This picture resonates strongly with me of my former home in the Pacific Northwest, a paradise dressed in blue and green. A tree swallow pausing from its aerial hunt on a rainy spring morning, tiny drops of rain beading on its tiny wings. The blue of the bird, the greens of the moss and lichen, the blue of Long Lake below, the green of the lush grasses at its marshy border, the meadow beyond. When I first visited Ridgefield National Wildlife Refuge years ago the lake was full of snags near the road but one by one they began to fall. This snag was the last one near the road but eventually it too fell.
The coyotes were active on this winter day in 2006, using the heavy fog as cover to hunt a variety of prey. This one made a half-hearted, almost playful, attempt at a great blue heron I had been photographing, later I saw one running across the meadow with a goose in its mouth.
One of my favorite rites of spring when we lived in the Northwest was listening to the savannah sparrows sing in the meadows. I met this one on an Easter morning 12 years ago, I had to wait a while to get the picture as it spent most of its time facing the other direction, singing to the other sparrows.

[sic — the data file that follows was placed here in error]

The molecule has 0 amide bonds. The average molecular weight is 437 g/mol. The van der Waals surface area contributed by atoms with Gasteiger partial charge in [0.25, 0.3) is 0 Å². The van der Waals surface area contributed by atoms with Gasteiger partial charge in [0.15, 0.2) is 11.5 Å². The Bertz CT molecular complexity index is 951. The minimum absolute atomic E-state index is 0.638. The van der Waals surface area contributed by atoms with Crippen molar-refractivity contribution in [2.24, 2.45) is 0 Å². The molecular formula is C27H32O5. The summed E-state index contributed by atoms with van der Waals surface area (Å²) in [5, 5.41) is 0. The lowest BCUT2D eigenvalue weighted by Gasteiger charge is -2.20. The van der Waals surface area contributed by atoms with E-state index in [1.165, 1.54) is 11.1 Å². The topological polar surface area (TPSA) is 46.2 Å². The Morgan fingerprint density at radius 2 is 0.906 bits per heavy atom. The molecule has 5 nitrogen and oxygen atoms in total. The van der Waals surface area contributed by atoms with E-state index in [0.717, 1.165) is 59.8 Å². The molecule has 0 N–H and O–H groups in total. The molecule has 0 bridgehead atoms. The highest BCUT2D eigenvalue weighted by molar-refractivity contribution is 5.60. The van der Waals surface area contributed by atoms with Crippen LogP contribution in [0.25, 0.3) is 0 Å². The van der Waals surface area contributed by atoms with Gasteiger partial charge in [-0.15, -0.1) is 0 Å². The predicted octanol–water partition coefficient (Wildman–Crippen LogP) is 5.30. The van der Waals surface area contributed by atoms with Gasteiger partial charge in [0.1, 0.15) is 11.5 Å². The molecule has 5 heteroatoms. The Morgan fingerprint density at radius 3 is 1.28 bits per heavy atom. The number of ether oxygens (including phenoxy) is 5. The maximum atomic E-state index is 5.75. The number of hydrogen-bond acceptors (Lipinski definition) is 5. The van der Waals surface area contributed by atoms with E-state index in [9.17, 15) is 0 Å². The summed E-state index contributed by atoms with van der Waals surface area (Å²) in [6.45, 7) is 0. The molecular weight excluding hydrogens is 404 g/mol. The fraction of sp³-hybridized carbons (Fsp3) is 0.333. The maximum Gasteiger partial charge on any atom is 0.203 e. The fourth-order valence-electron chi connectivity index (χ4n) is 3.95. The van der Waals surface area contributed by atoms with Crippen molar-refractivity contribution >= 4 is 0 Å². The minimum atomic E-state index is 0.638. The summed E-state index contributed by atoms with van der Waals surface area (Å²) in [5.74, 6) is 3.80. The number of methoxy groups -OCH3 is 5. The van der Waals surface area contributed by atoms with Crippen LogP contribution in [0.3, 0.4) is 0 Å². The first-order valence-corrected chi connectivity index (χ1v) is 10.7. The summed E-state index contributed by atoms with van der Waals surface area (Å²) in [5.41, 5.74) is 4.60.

Twelve years ago on a cloudy spring morning at Ridgefield National Wildlife Refuge I came across this muskrat eating the grasses at the edge of one of the lakes or ponds. I don’t remember where exactly and my notes back then were rather sparse and don’t provide any clues.
A song sparrow peaks out of the marsh on a rainy October morning at Ridgefield National Wildlife Refuge. They are year round residents here in Arizona as well but I’ve yet to see one, though to be fair I’ve only been hiking in the local desert environment.